10 Albums to hear if you like Stereolab’s Dots and Loops

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albums like Stereolab Dots and Loops

Stereolab‘s stunningly eclectic, playfully psychedelic Dots and Loops is 25. In its time there was little that sounded quite like it, outside of some of the kitschier corners of electronic music (Dimitri from Paris, Air), and today there’s still nothing close to a carbon copy. A blend of lush post-rock instrumentals, samba rhythms, IDM electronics and a luxurious lounge/exotica aesthetic, Dots and Loops makes serious business out of kitsch and finds joy in unusually cerebral arrangements.

If you’re anything like me, you’ve probably been seeking out other records like it for the past two-plus decades and found only occasional success. As a public service to our readers, I’d like to help guide you in the right direction by providing 10 albums that each feel connected to Dots and Loops in a way—early influences, kindred spirits, peers and collaborators and newer artists carrying the torch.

For the purposes of this list, we skipped some of the usual suspects—Broadcast, Yo La Tengo’s I Can Hear the Heart Beating As One—in favor of a more diverse selection of records to hear. (Besides, you’re already listening to those records, right? Right?!) Nonetheless, any devotee of the Stereolab catalog should find plenty to love here—10 must-hear albums for fans of Dots and Loops.

Astrud Gilberto & Walter Wanderley – A Certain Smile, A Certain Sadness

Just a couple years after her breakthrough appearance on 1964’s Getz/Gilberto, which saw American jazz and Brazilian bossa nova making a commercially successful crossover, Brazilian-born vocalist Astrud Gilberto found an inspired collaboration with prolific lounge organist Walter Wanderley. Their 1966 album A Certain Smile, A Certain Sadness is a similar merging of sounds, but one with a touch more electricity and kitsch. The seeds for Stereolab’s eventual experiments with electronics, post-rock and exotica are planted here, a set of vocal jazz and samba standards given a spark that radiates throughout. It’s subtle, tasteful, but electric in more ways than one.

Antena – Camino del Sol

Isabelle Antena worked as an au pair for Yes keyboardist Rick Wakeman, and supposedly lived next door to members of post-punk noir outfit Tuxedomoon. None of which explains the breezy and effortlessly beautiful sound of Camino del Sol. The 1982 EP by the Belgian/French outfit recontextualizes samba and bossa nova through an early ’80s lens, the results at times feeling a bit like Suicide sipping an Aperol spritz and at other times like the best tropical holiday you’ve ever heard. With its French-sung vocals juxtaposed against warm synth tones and the rhythms of Brazil, it brings to mind a sort of prototype of Stereolab’s considerably more elaborate lounge-tronica fusion, but all great ideas start somewhere.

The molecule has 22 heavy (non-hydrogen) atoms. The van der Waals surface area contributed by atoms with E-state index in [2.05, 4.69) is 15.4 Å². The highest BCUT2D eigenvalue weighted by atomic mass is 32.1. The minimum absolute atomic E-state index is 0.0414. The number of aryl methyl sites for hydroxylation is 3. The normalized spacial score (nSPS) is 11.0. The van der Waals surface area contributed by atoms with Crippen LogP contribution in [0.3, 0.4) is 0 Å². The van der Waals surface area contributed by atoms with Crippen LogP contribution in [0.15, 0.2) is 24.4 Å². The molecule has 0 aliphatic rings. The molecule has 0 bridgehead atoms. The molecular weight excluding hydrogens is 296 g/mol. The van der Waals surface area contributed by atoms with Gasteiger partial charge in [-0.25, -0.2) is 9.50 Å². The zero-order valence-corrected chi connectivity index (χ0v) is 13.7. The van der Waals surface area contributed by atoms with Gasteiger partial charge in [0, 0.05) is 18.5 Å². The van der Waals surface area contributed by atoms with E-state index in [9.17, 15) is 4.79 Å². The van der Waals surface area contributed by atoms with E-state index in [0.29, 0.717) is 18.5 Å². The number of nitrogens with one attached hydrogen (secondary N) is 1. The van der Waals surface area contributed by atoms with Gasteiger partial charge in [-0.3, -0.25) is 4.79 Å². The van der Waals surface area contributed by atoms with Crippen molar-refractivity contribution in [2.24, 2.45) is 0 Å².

Tortoise – TNT

John McEntire of Tortoise co-produced Dots and Loops with Stereolab, as well as providing extra instrumentation, such as percussion, marimba and vibraphone. So it shouldn’t come as too much of a surprise, then, that the album shares some textures in common with his own band’s full-length album from the following year, TNT. They’re kindred spirits in sound if not in composition, Tortoise often preferring more slowly unfolding soundscapes that often feel more like film scores, whether on the Morricone-inspired Western drama of “I Set My Face to the Hillside” or Jeff Parker’s sublime guitar riffs on opener “TNT.” Think of it as the early morning or after-hours version of Dots and Loops‘ stylish night out.

Jim O’Rourke – Eureka

Jim O’Rourke isn’t the sort of artist where you know quite what to expect solely on name alone. He’s made abstract noise and electronic music that can be a bit abrasive, he’s been a member of Sonic Youth at their most melodic, he produced a couple records with Wilco, and he’s also made some stunning American primitivist folk albums. He also, on occasion, makes a pop record, and this is one of those. Eureka leans toward a lounge and Bacharach influence (including a cover of a song Bacharach wrote, “Something Big”), and it happens to align with a Stereolab album that O’Rourke actually produced, 2000’s First of the Microbe Hunters. While Eureka isn’t as bright and ecstatic as that record (or Dots and Loops), it carries a similarly rich palette, with “Movie on the Way Down” and “Through the Night Softly” exploring similarly genre-amorphous, epiphanic art pop.

Mouse on Mars – Niun Niggung